Trust me, it’s not something I like to think about, but I have to. I have to try to prepare my loved ones that someday I won’t be here, I may be in hospice care, they may watch me die. Believe me, I don’t like that image any more than anyone else does, but the difference is that I can’t pretend that it doesn’t exist, I can’t say, “Oh, you’ll beat it,” because MBC is an equal opportunity killer — it takes fighters, optimists, supplement-takers, vegetarians, the religious, etc., just as much as it takes everyone else.

I will die from this. My husband, bless his heart, still says, “I hope not,” even when I try to talk to him about things that are important to me, that I think he’ll need to know about if it gets to the place where he’ll have to raise our son by himself.

*sigh* It’s a hard life. Even so, I love my life and I have an amazing God and I hope and pray for treatments to extend my life for a very long time.

That, and a good medical team, keep me alive for now . . . .
_______________________________
Cross-posted to Just Enjoy Him.


These are the Faces of Metastatic Breast Cancer, 2011 (by Judy)

October 18, 2011

These are the faces of metastatic breast cancer . . . . These are the faces of people waiting and hoping for research that could save their lives.

My face could be among those. Please watch.

For those living with metastatic breast cancer, support from family and friends can motivate them to keep fighting and living for the next available treatment.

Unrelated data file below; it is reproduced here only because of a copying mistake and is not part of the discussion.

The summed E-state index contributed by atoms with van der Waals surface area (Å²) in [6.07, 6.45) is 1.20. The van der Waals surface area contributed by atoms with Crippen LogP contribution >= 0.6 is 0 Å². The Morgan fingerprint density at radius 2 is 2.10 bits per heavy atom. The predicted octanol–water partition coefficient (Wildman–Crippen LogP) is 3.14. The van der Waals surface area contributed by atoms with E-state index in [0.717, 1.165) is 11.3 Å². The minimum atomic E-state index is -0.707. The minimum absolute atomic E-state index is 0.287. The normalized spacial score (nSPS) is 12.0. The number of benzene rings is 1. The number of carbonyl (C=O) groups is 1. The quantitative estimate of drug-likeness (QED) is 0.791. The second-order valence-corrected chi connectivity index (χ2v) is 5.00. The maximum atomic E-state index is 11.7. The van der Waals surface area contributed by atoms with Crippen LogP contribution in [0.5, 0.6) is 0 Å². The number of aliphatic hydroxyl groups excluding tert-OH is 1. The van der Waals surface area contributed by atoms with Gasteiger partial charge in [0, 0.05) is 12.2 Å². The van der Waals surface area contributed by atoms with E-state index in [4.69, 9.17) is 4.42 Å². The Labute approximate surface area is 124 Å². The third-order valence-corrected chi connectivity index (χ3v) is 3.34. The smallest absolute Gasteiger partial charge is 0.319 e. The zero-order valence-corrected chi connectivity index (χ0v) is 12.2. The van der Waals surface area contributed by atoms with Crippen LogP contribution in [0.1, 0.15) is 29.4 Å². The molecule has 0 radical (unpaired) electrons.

____________________________________________________________
Cross-posted to Just Enjoy Him.


So How Can I Support Breast Cancer Awareness/Action? (by Judy)

September 22, 2011

I’m glad you asked. 🙂

As we know by now, there is way too much Pinkwashing out there. There are companies that manufacture pink ribbon products and give none or little of their profits to a breast cancer organization, and even worse, there are companies that get on the pink ribbon bandwagon that actually manufacture items with ingredients that are known to be carcinogenic. Check out the information on Think Before You Pink: it’s invaluable.

What we want to do, what Think Before You Pink, a project of Breast Cancer Action, wants to do is move the message from Awareness to Action. Action that will help save lives, action that will actually do some good and not harm breast cancer survivors, action that will have money go towards organizations that do good work in the fight against breast cancer. As Think Before You Pink states:

Think Before You Pink® always has been, and always will be, a grassroots campaign driven by individuals like you.